UC Hastings College of the Law

For some law students, taking classes during the summer is the right choice. In this infographic, the folks at the UC Hastings Summer Legal Institute make their case for a summer spent studying in San Francisco. Registration for summer 2014 classes will open March 24, 2014, for current UC Hastings students, and April 1, 2014, for all other students. Applications will be accepted until May 7, 2014. Full program details are here….

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Ed. note: Frank H. Wu is the Chancellor and Dean of the University of California Hastings College of the Law. He shares some of his thoughts about legal education and the legal profession here on Above the Law from time to time.

I was talking to a reporter the other day about changes within the legal profession. She had called me to ask what types of jobs were opening up. I disappointed her. She wanted specialties offering positions that were sexy, new, and numerous.

I explained there were indeed more jobs. But I did not know any of them that satisfied all of her criteria.

There were many possibilities for her article. None of them were everything she was looking for.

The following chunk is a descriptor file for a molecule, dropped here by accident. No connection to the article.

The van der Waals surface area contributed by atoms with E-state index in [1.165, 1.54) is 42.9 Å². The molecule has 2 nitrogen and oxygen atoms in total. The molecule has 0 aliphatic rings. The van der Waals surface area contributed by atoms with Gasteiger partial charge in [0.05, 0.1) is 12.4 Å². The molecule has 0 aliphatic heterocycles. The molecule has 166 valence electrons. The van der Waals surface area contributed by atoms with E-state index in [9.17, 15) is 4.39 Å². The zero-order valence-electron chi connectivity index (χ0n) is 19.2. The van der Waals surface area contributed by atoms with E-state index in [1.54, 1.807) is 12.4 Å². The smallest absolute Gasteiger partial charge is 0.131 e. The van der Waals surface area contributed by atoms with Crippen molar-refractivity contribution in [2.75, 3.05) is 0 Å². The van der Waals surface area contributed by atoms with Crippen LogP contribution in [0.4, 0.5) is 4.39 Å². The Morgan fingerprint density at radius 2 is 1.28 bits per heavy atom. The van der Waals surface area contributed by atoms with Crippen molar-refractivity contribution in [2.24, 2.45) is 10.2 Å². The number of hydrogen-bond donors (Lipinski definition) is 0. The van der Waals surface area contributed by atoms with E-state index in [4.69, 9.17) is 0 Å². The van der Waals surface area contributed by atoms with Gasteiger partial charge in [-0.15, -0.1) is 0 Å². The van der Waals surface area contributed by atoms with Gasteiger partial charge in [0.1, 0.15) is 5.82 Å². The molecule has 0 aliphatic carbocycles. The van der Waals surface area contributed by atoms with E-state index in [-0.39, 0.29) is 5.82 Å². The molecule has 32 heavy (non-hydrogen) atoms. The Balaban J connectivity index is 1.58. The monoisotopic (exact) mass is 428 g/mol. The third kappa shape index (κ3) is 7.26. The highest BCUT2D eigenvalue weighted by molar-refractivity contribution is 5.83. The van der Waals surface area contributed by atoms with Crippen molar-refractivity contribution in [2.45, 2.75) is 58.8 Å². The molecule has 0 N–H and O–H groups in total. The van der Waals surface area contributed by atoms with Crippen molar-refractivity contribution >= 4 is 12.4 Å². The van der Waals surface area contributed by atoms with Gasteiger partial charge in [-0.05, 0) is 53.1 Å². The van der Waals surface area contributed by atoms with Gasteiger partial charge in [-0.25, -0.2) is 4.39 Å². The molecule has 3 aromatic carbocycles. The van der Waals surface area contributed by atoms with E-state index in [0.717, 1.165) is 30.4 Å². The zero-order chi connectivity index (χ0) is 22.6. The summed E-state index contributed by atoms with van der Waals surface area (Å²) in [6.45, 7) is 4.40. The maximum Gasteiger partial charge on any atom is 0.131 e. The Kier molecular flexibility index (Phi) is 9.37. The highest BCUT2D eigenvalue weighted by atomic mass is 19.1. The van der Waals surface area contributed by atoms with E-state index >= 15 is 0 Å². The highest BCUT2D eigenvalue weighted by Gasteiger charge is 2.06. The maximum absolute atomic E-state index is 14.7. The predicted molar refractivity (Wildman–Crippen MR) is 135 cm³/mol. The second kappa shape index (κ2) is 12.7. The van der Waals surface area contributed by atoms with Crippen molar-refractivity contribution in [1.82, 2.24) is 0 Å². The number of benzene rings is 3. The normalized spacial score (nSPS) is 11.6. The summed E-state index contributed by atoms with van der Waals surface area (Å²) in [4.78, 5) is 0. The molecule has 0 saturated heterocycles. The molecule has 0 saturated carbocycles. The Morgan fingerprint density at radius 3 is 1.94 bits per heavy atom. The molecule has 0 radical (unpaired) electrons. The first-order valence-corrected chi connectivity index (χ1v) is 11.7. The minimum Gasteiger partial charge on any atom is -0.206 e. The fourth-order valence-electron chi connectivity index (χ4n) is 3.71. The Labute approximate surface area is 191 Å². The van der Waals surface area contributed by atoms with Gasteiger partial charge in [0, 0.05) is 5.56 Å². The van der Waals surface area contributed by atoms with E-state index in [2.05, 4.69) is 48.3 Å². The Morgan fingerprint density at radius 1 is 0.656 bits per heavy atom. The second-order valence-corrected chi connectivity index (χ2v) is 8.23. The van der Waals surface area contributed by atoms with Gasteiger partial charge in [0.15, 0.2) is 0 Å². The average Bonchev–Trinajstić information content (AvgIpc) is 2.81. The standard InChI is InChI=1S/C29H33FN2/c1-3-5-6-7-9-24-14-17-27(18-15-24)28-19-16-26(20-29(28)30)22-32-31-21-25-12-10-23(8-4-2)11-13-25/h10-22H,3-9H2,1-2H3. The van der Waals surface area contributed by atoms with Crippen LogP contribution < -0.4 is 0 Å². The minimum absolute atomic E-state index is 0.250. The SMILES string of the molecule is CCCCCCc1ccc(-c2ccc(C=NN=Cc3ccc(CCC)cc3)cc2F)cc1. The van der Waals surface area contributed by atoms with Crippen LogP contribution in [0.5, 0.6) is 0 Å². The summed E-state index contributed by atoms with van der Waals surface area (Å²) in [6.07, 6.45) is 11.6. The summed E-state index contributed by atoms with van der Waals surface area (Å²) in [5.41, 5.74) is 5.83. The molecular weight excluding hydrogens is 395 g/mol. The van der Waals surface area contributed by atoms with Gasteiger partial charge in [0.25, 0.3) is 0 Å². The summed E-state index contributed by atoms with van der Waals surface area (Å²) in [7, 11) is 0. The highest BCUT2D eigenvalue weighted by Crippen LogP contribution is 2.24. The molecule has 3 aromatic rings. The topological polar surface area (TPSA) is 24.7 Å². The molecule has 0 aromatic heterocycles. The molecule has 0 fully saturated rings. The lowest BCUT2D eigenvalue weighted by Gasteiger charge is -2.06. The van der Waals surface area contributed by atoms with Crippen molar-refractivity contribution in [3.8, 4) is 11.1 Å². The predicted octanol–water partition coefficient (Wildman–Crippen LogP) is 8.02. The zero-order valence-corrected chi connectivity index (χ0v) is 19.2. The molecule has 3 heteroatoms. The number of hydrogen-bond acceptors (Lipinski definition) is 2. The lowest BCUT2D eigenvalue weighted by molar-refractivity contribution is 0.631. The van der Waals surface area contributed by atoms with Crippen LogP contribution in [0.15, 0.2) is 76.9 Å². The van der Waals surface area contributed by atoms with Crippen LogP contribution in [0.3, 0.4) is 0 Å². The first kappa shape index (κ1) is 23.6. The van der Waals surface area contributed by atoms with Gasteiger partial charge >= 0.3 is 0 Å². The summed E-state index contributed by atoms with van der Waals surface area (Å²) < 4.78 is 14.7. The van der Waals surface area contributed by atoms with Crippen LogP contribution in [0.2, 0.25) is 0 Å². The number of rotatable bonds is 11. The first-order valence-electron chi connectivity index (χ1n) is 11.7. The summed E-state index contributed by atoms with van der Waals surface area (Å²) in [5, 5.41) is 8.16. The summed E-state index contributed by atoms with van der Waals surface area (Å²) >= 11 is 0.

That would be true for the individuals obtaining those roles as well. I recall a former colleague who used to say in response to the extravagant expectations that young people express about their careers: “That’s why we call it ‘work.’” She meant that there isn’t any reason to believe it will be fun. It is more likely to be boring, stressful, or both boring and stressful by turns if not simultaneously.

By the journalist’s standards, unless it is sexy, new and numerous, it does not register at all. That isn’t the best understanding of the universe of possibilities. Law is not intrinsically sexy….

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* Randy Levine, president of the New York Yankees, has left Akin Gump’s dugout. He hopes to hit it out of the park and slide into his new home at Jackson Lewis. Please, no more baseball references. :( [Am Law Daily]